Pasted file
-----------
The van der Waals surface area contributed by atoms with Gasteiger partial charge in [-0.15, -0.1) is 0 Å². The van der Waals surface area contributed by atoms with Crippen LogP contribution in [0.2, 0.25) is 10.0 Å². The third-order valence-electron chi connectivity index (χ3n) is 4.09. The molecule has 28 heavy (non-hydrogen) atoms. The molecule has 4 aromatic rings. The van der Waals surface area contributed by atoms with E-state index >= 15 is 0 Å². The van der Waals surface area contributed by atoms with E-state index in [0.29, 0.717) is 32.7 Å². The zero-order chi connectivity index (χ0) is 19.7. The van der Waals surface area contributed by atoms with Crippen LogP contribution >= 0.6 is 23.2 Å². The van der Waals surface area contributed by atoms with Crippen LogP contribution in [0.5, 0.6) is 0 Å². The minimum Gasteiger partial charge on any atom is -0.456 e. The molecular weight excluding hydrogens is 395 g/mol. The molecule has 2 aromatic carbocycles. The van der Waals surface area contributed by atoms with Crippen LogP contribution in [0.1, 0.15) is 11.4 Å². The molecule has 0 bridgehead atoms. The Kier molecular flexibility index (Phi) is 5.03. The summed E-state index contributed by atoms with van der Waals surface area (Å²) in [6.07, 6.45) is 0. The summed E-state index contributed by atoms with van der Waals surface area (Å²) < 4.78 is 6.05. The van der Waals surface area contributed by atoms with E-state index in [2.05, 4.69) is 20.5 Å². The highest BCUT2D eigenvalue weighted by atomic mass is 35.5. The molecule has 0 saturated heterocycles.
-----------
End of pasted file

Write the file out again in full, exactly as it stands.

The van der Waals surface area contributed by atoms with Gasteiger partial charge in [-0.15, -0.1) is 0 Å². The van der Waals surface area contributed by atoms with Crippen LogP contribution in [0.2, 0.25) is 10.0 Å². The third-order valence-electron chi connectivity index (χ3n) is 4.09. The molecule has 28 heavy (non-hydrogen) atoms. The molecule has 4 aromatic rings. The van der Waals surface area contributed by atoms with E-state index >= 15 is 0 Å². The van der Waals surface area contributed by atoms with E-state index in [0.29, 0.717) is 32.7 Å². The zero-order chi connectivity index (χ0) is 19.7. The van der Waals surface area contributed by atoms with Crippen LogP contribution >= 0.6 is 23.2 Å². The van der Waals surface area contributed by atoms with Crippen LogP contribution in [0.5, 0.6) is 0 Å². The minimum Gasteiger partial charge on any atom is -0.456 e. The molecular weight excluding hydrogens is 395 g/mol. The molecule has 2 aromatic carbocycles. The van der Waals surface area contributed by atoms with Crippen LogP contribution in [0.1, 0.15) is 11.4 Å². The molecule has 0 bridgehead atoms. The Kier molecular flexibility index (Phi) is 5.03. The summed E-state index contributed by atoms with van der Waals surface area (Å²) in [6.07, 6.45) is 0. The summed E-state index contributed by atoms with van der Waals surface area (Å²) < 4.78 is 6.05. The van der Waals surface area contributed by atoms with E-state index in [2.05, 4.69) is 20.5 Å². The highest BCUT2D eigenvalue weighted by atomic mass is 35.5. The molecule has 0 saturated heterocycles.